Devil May Cry 5 is finally upon us. It’s running on the same engine as Resident Evil 7 and comes with some pretty reasonable minimum specs. As you can see, my rig isn’t exactly impressive, but I was still mostly able to run the game at 60 FPS the majority of the time, with a few settings turned down or off. It’s worth noting that the game uses Denuvo as well, so beware if you’re not fond of that.
Without further ado, here are the game’s minimum and recommended specs.
Processor: Intel® Core™ i5-4460, AMD FX™-6300, or better
Memory: 8 GB RAM
Graphics: NVIDIA® GeForce® GTX 760 or AMD Radeon™ R7 260x with 2GB Video RAM, or better
Processor: Intel® Core™ i7-3770, AMD FX™-9590, or better
Memory: 8 GB RAM
Graphics: NVIDIA® GeForce® GTX 1060 with 6GB VRAM, AMD Radeon™ RX 480 with 8GB VRAM, or better
Processor: Intel Core i7-870
Memory: 8 GB RAM
Graphics: NVIDIA GeForce GTX 950
Yes, my computer is archaic. You don’t have to tell me. That being said, let’s take a look at Devil May Cry 5‘s graphical options.
Devil In The Details
The usual suspects are all accounted for, of course. One thing of note is that you can set the frame rate at 60 FPS or variable. There’s no 30 FPS lock whatsoever, but the game is so well optimized you probably won’t need it. Another thing I don’t see very often is that you can set the rendering method to Normal or Interlaced. The Interlaced setting can greatly improve the framerate, but it also makes the game look much worse in motion. The game looks great on Normal, but becomes a jaggy, warbly mess on interlaced. I preferred to turn Effects and Shadows to low instead of going with Interlaced rendering. I also don’t really care for Motion Blur, so I turned that off as well.
Let’s take a look at the game with certain settings on and off.
Subsurface Scattering mainly helps in making skin look better, but I wasn’t willing to incur an FPS hit so that the people in the cutscenes looked nicer. There’s also the fact that you’re not really going to be getting many up-close looks at your characters during the actual levels themselves, so it’s an easy one to disable for a framerate boost.
Now, despite the fact that the game mostly runs at a solid framerate, my lackluster rig meant that I got some pretty nasty framerate drops at times. This goes double during cutscenes. A pretty frequent issue I had was the image freezing for a few seconds, only for the sound to keep playing. This often resulted in the sound being out of sync with the visuals of the cutscene, which was always jarring.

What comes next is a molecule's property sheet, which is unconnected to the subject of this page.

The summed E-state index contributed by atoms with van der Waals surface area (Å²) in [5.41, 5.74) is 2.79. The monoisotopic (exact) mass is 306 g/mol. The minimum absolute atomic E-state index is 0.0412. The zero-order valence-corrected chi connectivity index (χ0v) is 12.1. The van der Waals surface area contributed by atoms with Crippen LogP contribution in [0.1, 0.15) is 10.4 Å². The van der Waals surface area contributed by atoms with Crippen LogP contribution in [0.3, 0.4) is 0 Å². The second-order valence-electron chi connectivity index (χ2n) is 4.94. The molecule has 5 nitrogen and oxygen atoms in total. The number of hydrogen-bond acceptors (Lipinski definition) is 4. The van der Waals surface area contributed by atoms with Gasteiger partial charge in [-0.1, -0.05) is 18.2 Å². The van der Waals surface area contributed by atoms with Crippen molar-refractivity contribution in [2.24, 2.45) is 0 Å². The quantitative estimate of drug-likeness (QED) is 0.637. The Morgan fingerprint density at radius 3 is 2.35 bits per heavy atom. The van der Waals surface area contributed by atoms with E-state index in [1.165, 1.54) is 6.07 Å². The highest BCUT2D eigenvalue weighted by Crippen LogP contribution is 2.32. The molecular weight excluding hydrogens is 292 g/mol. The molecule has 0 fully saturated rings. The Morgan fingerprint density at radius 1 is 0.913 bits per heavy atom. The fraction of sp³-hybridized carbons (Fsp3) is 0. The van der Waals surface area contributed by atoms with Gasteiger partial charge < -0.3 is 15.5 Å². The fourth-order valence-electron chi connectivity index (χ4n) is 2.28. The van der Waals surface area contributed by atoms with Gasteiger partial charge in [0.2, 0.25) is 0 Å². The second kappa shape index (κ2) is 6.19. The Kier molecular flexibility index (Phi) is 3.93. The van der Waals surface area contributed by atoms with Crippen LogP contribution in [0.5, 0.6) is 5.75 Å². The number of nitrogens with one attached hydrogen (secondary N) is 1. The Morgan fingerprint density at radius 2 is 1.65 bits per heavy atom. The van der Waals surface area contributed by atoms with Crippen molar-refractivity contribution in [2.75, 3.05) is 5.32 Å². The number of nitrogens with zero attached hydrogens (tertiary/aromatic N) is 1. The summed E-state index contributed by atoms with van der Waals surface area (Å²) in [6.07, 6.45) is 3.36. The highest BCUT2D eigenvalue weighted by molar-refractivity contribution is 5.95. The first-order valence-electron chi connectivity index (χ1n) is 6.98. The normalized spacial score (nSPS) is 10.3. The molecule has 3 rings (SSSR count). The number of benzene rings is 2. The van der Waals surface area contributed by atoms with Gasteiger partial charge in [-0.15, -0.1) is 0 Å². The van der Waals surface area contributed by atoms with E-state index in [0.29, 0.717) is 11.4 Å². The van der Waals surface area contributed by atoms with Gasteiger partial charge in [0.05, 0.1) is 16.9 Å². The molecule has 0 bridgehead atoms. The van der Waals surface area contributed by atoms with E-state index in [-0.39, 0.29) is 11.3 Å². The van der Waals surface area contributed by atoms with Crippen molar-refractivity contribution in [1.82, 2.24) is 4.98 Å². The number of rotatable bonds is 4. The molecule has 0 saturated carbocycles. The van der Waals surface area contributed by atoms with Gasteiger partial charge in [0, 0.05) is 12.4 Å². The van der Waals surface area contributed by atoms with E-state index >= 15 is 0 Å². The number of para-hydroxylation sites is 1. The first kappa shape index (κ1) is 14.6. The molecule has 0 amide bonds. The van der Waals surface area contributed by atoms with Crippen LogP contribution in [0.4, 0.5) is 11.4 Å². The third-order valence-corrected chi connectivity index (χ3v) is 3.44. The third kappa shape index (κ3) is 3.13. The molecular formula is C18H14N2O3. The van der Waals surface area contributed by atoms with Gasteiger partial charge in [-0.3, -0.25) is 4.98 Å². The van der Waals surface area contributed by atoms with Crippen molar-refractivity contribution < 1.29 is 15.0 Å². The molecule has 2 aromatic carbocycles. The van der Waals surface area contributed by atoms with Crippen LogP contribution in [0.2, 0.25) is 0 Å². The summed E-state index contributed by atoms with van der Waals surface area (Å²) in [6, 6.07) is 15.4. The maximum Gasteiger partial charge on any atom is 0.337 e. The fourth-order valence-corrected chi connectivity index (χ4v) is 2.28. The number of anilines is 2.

Specific levels were also much more of a problem than others. Mission 4, in particular, always gives me some serious trouble, but many other missions are perfectly fine. That being said, Mission 4 takes place in a fairly open, detailed area that certainly isn’t the standard for what the areas in the game look like.
Devil May Why M/KB?
Devil May Cry 5 also has mouse-and-keyboard controls, but I didn’t try those because who plays DMC with a friggin’ mouse? It’s probably terrible (or perfectly fine, I’m not a mouse magician), but for anyone who is just absolutely crazy about playing games designed for gamepads via other means, the option is there with fully rebindable keys.
Aside from the technical hiccups on my end, I didn’t see a single bug in the 20+ hours I spent with this game. Didn’t have a single crash either. This is a very polished game, and it has an excellent PC version.Related to this article
Andrew Farrell has an extreme hearing sensitivity called hyperacusis that keeps him away from all loud noises. Please do not throw rocks at his window. That is rude. He loves action and rpg games, whether they be AAA or indie. He does not like sports games unless the sport is Baseketball.